The USC Upstate Excellence in Teaching & Advising Award recognizes two individuals for sustained excellence in undergraduate instruction and academic advisement.
Dr. Andrew Beer, associate professor of psychology, and Dr. Gary Bradley, assistant professor of middle level/secondary education, were this year’s recipients. Dr. Beer was recognized for consistently excelling in both teaching and advising and for the value his students place on his expertise and commitment. His classes emphasize exploration, creativity, and critical thinking in the study of individual differences and his students are exposed to the science of personality, and learn to analyze the human variability they see all around them. As a result, many are led to carefully evaluate their own behaviors, in light of their ultimate goals, and to better understand and appreciate the motives and actions of others. This broadening of perspective, with a focus on critical thinking and intellectual growth, marks Dr. Beer’s approach to teaching and advising. He is committed to the general welfare of students and their development across domains, helping them to become informed, creative, perceptive, and mature.
Dr. Gary Bradley truly is a symbol of all of the humble, dynamic, creative, passionate, kind, caring, fun, hard-working, and considerate faculty and staff on our campus. Dr. Bradley joined the School of Education faculty in fall 2011 and has continually used his passion for education to inspire and encourage his students to become educators. His influence reaches far beyond his own classroom, because his students will soon become teachers and use the same skills and passion to inspire thousands of the next generation.
Jimm Cox, professor of theatre and director of the Shoestring Players, has received
much deserved recognition and accolades for the significant contributions he has made during his 43 years with the USC System.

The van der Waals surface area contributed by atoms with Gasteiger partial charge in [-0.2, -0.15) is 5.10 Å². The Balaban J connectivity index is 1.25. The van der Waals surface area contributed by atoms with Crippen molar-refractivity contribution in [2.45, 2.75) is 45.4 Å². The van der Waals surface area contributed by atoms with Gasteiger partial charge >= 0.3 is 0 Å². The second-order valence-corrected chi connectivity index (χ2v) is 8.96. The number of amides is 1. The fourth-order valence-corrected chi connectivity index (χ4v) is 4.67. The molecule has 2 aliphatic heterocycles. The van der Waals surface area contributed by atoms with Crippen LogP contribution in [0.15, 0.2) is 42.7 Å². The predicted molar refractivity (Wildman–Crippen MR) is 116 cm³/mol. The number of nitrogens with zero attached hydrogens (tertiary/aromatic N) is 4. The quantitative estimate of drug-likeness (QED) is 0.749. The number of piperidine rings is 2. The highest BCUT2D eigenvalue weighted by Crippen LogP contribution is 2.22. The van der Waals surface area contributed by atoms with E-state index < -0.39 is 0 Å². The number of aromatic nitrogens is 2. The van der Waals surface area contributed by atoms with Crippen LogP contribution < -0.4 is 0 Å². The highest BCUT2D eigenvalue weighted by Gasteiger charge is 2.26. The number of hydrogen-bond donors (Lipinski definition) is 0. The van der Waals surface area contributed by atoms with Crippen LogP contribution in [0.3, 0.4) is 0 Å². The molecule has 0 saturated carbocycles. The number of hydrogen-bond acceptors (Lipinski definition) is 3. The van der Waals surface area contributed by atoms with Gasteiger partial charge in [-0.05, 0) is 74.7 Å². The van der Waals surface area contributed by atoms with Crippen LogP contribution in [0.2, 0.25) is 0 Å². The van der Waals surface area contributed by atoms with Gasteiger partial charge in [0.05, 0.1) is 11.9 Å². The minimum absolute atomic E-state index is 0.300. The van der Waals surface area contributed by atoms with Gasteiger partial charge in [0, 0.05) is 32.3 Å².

“He is an institution here. If I had to choose one member of our community to embody the best of what USC Upstate is, it would be him,” said Dr. Ben Myers, chair of the Department of Fine Arts and Communications Studies.
Professor Cox was awarded the Carolina Trustee Professorship in May, which is presented to faculty who are committed to teaching excellence in any phase of the university’s educational mission.
Professor Cox singlehandedly negotiated a collaboration with The Rose Theatre in London that has allowed the theatre’s international program to expand beyond imagination. Students now have the opportunity to perform five week internships at the London facility and Stephen Unwin, an English theatre director, conducts master classes for USC Upstate students and invited guests each year.
“It’s stunning when you actually stop and think about it: to consider how rare it is that a midsize regional state school in the South has a vibrant partnership with one of the most prestigious theatres in London. Quite simply, this partnership would have never happened without Professor Cox,” said Myers.
Additionally, the theatre program has been juried into London’s International Youth Arts Festival for the past six years. Professor Cox’s enthusiastic leadership, commitment to the students, vision for the arts program, and tireless energy are all responsible for the robust offerings that now include majors in communication, theatre, art education, art studio (graphic design), and commercial music. His record for success extends four decades and his unwavering mission to create opportunities for students has improved thousands of lives.